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This Star Is Transforming into a Gigantic Cosmic Diamond
Before our very eyes... well, telescopes.
Any opportunity to see Willem Dafoe on screen is a treat; an opportunity to see him chew the scenery (such as it is) locked alone in a room, that’s a special treasure not to be cast aside. Inside (streaming now on Peacock) sees Dafoe as an art thief named Nemo, who breaks into the homes of the wealthy to steal priceless works of art. One day, Nemo poses as a workman to get inside a penthouse apartment. He’s searching for three specific works when an alarm system is triggered and the penthouse locks down, trapping him inside.
With his mental and physical strength waning, Nemo may have considered that his first and biggest mistake was looking Earth-side for loot. All of the best treasures are in space. Recently, for the very first time, astronomers sighted a massive cosmic diamond the size of a moon, in the process of forming. That’s according to a new study from researchers in Australia, Canada, the United States, and the United Kingdom, posted to the preprint database ArXiv and accepted for publication in the Monthly Notices of the Royal Astronomical Society.
Making Cosmic Diamonds
If you want to find one of the universe’s crown jewels, you’ll first need to find a Sun-like star. There’s one pretty close to us, only about 93 million miles away, but it’s got another 5 billion years or so before it starts winding down and stars only become diamonds once they’re dead. Besides, once the Sun starts dying, we’ll have larger concerns than treasure hunting. However, if we can stick around that long, we’ll be treated to one of the most glamorous transformations in all of existence.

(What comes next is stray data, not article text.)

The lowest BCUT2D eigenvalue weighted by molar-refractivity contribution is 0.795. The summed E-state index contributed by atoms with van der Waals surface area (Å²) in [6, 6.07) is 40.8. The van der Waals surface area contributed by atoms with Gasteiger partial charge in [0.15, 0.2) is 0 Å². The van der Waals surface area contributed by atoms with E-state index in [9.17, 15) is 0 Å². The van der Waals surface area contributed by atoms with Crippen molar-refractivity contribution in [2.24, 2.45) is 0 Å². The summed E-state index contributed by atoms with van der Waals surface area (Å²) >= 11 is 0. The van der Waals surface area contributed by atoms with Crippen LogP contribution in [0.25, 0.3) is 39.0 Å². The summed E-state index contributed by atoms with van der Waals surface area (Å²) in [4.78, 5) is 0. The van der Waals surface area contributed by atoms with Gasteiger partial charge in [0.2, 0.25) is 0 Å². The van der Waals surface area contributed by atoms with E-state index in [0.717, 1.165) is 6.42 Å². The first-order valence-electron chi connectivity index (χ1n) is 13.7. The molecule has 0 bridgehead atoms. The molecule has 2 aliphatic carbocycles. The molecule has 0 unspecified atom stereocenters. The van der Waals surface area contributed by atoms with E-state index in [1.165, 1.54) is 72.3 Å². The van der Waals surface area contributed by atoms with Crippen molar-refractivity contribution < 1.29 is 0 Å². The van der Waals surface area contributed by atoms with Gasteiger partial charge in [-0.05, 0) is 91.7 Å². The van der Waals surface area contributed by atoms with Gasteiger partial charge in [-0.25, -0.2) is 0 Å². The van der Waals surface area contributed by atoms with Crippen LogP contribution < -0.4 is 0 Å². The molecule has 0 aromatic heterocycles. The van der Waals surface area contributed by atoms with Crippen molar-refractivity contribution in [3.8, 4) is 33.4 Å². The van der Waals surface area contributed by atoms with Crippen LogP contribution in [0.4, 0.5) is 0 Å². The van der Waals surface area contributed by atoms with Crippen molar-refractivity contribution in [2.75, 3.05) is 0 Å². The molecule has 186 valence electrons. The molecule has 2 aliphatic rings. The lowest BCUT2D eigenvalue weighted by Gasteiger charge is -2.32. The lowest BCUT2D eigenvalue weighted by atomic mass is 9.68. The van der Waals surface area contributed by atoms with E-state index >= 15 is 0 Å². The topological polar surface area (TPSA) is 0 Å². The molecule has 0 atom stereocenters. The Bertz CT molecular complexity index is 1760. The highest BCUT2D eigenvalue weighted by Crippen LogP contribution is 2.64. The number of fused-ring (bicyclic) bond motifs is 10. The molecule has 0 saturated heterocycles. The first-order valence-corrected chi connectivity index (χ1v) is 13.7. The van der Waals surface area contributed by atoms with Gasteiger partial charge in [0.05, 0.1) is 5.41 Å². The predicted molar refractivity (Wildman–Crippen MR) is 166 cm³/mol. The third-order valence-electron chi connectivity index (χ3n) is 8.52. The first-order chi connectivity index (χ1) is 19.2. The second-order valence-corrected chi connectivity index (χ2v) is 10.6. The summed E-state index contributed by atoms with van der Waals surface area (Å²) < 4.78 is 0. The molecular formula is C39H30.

When a Sun-like star reaches the end of its life and can no longer fuse material in its core, it sheds its outer layers leaving only the dense core behind. That core is what’s known as a white dwarf. It’s no longer a star in the traditional sense; it isn’t fusing any material to generate new energy, but it is carrying a lot of heat which will take a long time (trillions of years or longer) to radiate away.
Eventually, if a white dwarf’s core is made mostly of carbon and oxygen, it will cool and crystallize into a diamond the size of a moon. However, as previously mentioned, the process takes a long time. Sun-like stars live for billions of years, and the crystallization process takes even longer. Astronomers suspected that these sorts of transformations should happen, but believed we were way too early in the universal timeline to see them.
An Astronomical Treasure Map
Despite the assumption that cosmic diamonds wouldn’t exist for at least several billion more years, astronomers have calculated the signature of a crystallizing white dwarf and have used that signature to identify a candidate shockingly nearby.
Roughly 104 light-years from here (32 parsecs), there is a dead star called HD 190412 C. It is one of four stars in a gravitationally bound star system called HD 190412 and it appears to be in the early stages of becoming an Infinity Stone. Surface temperatures of the white dwarf are estimated at 11,420 Fahrenheit (6,300 Celsius), consistent with the temperature of a crystallizing white dwarf. Astronomers were also able to use the nearby associated stars to estimate the amount of metal remaining in the white dwarf’s core, to make sure it has the right ingredients.
The results hinge on precise measurements of distance. Temperature is calculated as a function of size, brightness, and distance. So, if the star is actually closer or farther away than we think, then the calculations will need to be refigured. As it stands, our current models of HD 190412 C are consistent with what we would expect to see from a star making its final metamorphosis into the gaudiest piece of jewelry ever created. Perhaps even more exciting, the discovery of a cosmic crystal so near to us suggests that they may be even more common than we expected. There’s plenty of loot out there, we just need to find it. Somebody tell Nemo.
Catch Inside, streaming now on Peacock!